Ensures that a condition is true on exit of a method or property.


Contract.Ensures(0 <= speed && speed <= 800);


This method call must be at the beginning of a method or property, before any other code.
If an exception is thrown, the specified condition must be true and the exception being thrown is of the specified type parameter.


public bool AddAndProcessItem(T item)

		 // add item to a collection and set it's Added property to true
	catch (AdditionException)
		 item.Added = false;

	// ... other operations
	return true;


Allows the iteration through a collection to ensure all members meet a specific requirement.


// first param MyCollection is of type IEnumerable
// second param is a delegate, or lambda (often called a predicate when used like this)
Contract.ForAll(MyCollection, x=>x!=null);

Object Invariants

Used to mark methods that contain object invariant specifications.
Defined by decorating a method with the ContractInvariantMethodAttribute.
ContractInvariantMethodAttribute can only be used on a single method per class.
The method must return void and carry out no operations other than a sequence of calls to Contract.Invariant


void ObjectInvariant ()
   Contract. Invariant ( _y >= 0 );
   Contract. Invariant ( _x > _y );

Code Contract Values

There are also some useful pseudo variables that can be used when writing postconditions.


A methods or properties return value can be refered to by Contract.Result<T>()
Contract.Result<T>() can be used only in the conditional expression for the Ensures contract.
Methods with a return type of void cannot refer to Contract. Result<T>() within their postconditions for the obvious reason.


Contract.Ensures(0 < Contract.Result());


Contract.OldValue<T>(T value) can be used only in the conditional expression for the Ensures contract.
The generic type argument may be omitted whenever the compiler is able to infer its type.
There are a few restrictions around the use of OldValue. Have a look at the User Manual document. Listed at the end of the post.


Contract.Ensures(MyInput != Contract.OldValue(MyInput));


Using the PureAttribute indicates that a type, method, property, etc is pure, that is, It has no visible side-effects for callers.
You can only use a method/property/etc in a contract if it is declared Pure.
If the method/property/etc is not decorated with this attribute when called from within a contract, a warning will be given “Detected call to impure method”.

See this post, it has a good example.

Interface Contracts

Contracts for interfaces must be defined in a separate class decorated with the ContractClassForAttribute.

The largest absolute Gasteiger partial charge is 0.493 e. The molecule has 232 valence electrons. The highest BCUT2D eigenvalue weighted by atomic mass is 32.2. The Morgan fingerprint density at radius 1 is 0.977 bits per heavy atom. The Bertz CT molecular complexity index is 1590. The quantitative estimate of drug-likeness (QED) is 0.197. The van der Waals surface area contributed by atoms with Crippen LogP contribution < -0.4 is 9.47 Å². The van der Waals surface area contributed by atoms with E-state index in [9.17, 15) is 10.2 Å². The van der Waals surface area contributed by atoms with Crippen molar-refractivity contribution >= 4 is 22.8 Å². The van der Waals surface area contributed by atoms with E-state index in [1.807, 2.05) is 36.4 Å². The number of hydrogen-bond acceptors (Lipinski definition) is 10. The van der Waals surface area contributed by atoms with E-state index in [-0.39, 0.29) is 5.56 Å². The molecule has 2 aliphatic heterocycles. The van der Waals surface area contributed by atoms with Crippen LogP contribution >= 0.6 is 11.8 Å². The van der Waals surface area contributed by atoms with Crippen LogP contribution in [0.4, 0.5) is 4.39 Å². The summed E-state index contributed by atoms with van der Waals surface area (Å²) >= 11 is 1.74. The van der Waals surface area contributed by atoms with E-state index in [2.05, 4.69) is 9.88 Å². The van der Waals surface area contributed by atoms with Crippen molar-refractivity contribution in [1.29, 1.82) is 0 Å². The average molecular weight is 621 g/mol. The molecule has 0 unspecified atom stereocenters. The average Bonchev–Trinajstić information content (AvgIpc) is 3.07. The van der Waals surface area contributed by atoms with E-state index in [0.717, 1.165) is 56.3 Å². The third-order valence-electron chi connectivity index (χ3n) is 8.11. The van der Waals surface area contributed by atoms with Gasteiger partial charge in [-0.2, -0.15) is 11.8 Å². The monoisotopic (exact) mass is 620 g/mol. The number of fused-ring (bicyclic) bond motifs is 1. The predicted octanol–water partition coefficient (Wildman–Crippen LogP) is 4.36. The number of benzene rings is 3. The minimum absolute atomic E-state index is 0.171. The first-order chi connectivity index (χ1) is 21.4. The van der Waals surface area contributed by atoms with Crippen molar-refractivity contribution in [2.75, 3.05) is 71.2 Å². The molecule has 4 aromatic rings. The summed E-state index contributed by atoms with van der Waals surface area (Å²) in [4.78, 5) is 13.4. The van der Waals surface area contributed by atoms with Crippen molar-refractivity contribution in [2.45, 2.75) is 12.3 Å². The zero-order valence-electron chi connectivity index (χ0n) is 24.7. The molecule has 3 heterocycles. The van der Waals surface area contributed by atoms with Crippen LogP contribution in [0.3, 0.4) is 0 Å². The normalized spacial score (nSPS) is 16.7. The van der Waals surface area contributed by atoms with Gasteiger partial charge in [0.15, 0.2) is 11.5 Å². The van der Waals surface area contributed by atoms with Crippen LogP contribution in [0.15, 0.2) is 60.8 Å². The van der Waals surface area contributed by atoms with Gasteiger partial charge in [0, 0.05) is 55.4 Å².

The interface sporting the contract must be decorated with the ContractClassAttribute specifying the type that has the interfaces contract.
The class that implements the interfaces contract is expected to be abstract.
The User Manual listed at the end of this post has some good examples of how to set up Interface Contracts.


interface IDoSomething
	int DoSomething(int value);

sealed class ContractForInteface : IDoSomething
	int IDoSomething.DoSomething(int value)
		Contract.Requires( value != 0);
		//contracts require a dummy value
		return default(int);

There’s plenty of good documentation around Code Contracts

System.Diagnostics.Contracts Namespace
The Contract Class
Brief description of Code Contracts and how to use them
The User Manual
Code Contracts on DevLabs
DimeCasts has a few web casts on Code Contracts

LSP / DbC and .NET’s support

October 11, 2010
Part 1

Two design principle’s I believe go hand in hand are

  1. Dr. Barbara Liskov’s Liskov Substitution Principle (LSP)
  2. Dr. Bertrand Meyer’s Design by Contract (DbC)

Lets keep our Object Oriented relationships adhering to the LSP and the DbC.
The LSP and the DbC provide both theory and practical guidelines of how we as software engineers can design…

  • Hierarchical components that behave the same across all layers.
  • Systems that produce predictable results on a layer, from changes made on another layer (providing architecture that can be reasoned about).
    As programmers, we need to be able to make correct assumptions about the behaviour of abstract data types and their derivatives.
    LSP and DbC provide us with the ability to create intuitive class hierarchies that support the object oriented architectural reasoning process.
  • Extensible code. Ability to add functionality without having to change existing code, but rather extending it.


The LSP states that you shouldn’t inherit from a base class unless the derived class truly “is a” more specific version of the base class (Liskov 1988).
Subtype objects must be behaviourally substitutable for supertype objects.
Programmers must be able to reason correctly about and rely upon the behaviour of subtypes using only the specification of the supertype behaviour.

Robert C. Martin wrote this excellent article on LSP.
Which I found here along with many other great articles.

Andy Hunt and Dave Thomas summarise LSP like this: “Subclasses must be usable through the base class interface without the need for the user to know the difference.”